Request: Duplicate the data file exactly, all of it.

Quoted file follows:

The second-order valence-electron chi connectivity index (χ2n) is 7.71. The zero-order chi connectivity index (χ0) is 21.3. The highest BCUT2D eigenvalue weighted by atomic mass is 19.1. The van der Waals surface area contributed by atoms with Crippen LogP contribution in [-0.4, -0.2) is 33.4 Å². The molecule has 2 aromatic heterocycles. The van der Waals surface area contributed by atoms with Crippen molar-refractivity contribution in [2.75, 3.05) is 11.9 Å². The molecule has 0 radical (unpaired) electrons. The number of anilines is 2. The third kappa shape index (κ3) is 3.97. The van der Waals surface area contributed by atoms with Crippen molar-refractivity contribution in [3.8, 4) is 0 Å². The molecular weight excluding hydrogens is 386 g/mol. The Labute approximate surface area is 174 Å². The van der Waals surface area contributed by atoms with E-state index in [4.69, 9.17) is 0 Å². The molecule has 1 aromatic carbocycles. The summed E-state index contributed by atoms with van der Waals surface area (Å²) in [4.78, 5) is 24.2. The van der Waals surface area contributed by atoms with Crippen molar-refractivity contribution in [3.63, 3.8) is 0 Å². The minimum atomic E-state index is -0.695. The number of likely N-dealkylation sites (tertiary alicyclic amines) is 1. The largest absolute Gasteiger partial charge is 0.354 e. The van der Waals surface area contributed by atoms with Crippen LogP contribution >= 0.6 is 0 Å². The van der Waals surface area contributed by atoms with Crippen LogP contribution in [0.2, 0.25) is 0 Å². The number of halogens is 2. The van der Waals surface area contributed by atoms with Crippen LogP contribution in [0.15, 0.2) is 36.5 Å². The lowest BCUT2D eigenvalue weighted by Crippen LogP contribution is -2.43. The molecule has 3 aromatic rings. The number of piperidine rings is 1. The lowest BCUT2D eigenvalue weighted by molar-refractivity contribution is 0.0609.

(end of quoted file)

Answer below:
The second-order valence-electron chi connectivity index (χ2n) is 7.71. The zero-order chi connectivity index (χ0) is 21.3. The highest BCUT2D eigenvalue weighted by atomic mass is 19.1. The van der Waals surface area contributed by atoms with Crippen LogP contribution in [-0.4, -0.2) is 33.4 Å². The molecule has 2 aromatic heterocycles. The van der Waals surface area contributed by atoms with Crippen molar-refractivity contribution in [2.75, 3.05) is 11.9 Å². The molecule has 0 radical (unpaired) electrons. The number of anilines is 2. The third kappa shape index (κ3) is 3.97. The van der Waals surface area contributed by atoms with Crippen molar-refractivity contribution in [3.8, 4) is 0 Å². The molecular weight excluding hydrogens is 386 g/mol. The Labute approximate surface area is 174 Å². The van der Waals surface area contributed by atoms with E-state index in [4.69, 9.17) is 0 Å². The molecule has 1 aromatic carbocycles. The summed E-state index contributed by atoms with van der Waals surface area (Å²) in [4.78, 5) is 24.2. The van der Waals surface area contributed by atoms with Crippen molar-refractivity contribution in [3.63, 3.8) is 0 Å². The minimum atomic E-state index is -0.695. The number of likely N-dealkylation sites (tertiary alicyclic amines) is 1. The largest absolute Gasteiger partial charge is 0.354 e. The van der Waals surface area contributed by atoms with Crippen LogP contribution >= 0.6 is 0 Å². The van der Waals surface area contributed by atoms with Crippen LogP contribution in [0.2, 0.25) is 0 Å². The number of halogens is 2. The van der Waals surface area contributed by atoms with Crippen LogP contribution in [0.15, 0.2) is 36.5 Å². The lowest BCUT2D eigenvalue weighted by Crippen LogP contribution is -2.43. The molecule has 3 aromatic rings. The number of piperidine rings is 1. The lowest BCUT2D eigenvalue weighted by molar-refractivity contribution is 0.0609.